2019-04-19 17:46:15 UTC
Albert Einstein: "If a ray of light be sent along the embankment, we see from the above that the tip of the ray will be transmitted with the velocity c relative to the embankment. Now let us suppose that our railway carriage is again travelling along the railway lines with the velocity v, and that its direction is the same as that of the ray of light, but its velocity of course much less. Let us inquire about the velocity of propagation of the ray of light relative to the carriage. It is obvious that we can here apply the consideration of the previous section, since the ray of light plays the part of the man walking along relatively to the carriage. The velocity W of the man relative to the embankment is here replaced by the velocity of light relative to the embankment. w is the required velocity of light with respect to the carriage, and we have w = c - v. The velocity of propagation of a ray of light relative to the carriage thus comes out smaller than c. But this result comes into conflict with the principle of relativity set forth in Section V." http://www.bartleby.com/173/7.html
Albert Einstein, On the Principle of Relativity: "After all, when a beam of light travels with a stated velocity relative to one observer, then - so it seems - a second observer who is himself traveling in the direction of the propagation of the light beam should find the light beam propagating at a lesser velocity than the first observer does. If this were really true, then the law of light propagation in vacuum would not be the same for two observers who are in relative, uniform motion to each other - in contradiction to the principle of relativity stated above." https://einsteinpapers.press.princeton.edu/vol6-trans/16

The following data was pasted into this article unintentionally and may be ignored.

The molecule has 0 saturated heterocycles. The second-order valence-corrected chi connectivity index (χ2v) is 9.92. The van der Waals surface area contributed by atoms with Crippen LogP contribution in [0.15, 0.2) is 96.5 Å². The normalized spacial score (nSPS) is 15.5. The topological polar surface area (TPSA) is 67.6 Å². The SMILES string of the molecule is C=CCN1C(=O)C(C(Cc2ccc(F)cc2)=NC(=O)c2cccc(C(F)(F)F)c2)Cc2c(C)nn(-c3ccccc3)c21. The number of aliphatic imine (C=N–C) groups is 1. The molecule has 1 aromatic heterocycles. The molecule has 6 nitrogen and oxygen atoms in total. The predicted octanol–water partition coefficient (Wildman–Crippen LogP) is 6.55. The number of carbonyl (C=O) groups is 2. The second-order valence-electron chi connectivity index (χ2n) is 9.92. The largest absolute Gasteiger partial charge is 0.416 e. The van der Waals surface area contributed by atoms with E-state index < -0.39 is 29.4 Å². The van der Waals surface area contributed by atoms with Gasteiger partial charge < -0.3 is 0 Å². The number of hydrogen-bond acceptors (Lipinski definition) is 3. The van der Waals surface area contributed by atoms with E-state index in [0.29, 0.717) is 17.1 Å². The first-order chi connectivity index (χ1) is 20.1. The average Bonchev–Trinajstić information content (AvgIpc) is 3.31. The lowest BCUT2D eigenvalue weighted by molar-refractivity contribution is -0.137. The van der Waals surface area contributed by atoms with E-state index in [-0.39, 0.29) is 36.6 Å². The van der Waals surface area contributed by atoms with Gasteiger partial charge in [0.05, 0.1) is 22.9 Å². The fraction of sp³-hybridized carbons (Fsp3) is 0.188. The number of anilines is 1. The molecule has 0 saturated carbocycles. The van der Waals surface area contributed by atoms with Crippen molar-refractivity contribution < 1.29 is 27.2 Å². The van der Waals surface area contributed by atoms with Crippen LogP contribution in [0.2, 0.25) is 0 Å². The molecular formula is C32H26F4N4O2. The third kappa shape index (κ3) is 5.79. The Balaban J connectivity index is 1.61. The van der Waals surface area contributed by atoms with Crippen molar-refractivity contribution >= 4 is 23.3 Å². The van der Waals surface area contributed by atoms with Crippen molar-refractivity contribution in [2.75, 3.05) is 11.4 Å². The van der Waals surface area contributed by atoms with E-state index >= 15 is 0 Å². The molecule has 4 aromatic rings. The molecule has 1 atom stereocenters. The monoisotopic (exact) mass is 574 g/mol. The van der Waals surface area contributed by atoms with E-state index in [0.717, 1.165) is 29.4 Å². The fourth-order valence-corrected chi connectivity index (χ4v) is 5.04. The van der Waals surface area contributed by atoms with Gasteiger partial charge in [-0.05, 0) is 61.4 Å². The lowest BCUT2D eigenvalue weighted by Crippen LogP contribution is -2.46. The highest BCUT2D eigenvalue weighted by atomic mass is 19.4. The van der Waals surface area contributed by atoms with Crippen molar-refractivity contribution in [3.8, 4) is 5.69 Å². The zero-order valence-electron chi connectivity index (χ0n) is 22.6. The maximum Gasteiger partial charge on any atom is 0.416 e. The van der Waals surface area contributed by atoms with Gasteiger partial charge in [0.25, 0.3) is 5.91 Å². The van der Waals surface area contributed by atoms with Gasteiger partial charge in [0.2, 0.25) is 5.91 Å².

Richard Feynman: "Suppose we are riding in a car that is going at a speed u, and light from the rear is going past the car with speed c. Differentiating the first equation in (15.2) gives dx'/dt=dx/dt-u, which means that according to the Galilean transformation the apparent speed of the passing light, as we measure it in the car, should not be c but should be c-u. For instance, if the car is going 100,000 mi/sec, and the light is going 186,000 mi/sec, then apparently the light going past the car should go 86,000 mi/sec. In any case, by measuring the speed of the light going past the car (if the Galilean transformation is correct for light), one could determine the speed of the car. A number of experiments based on this general idea were performed to determine the velocity of the earth, but they all failed - they gave no velocity at all." http://www.feynmanlectures.caltech.edu/I_15.html
Here is the correct argument: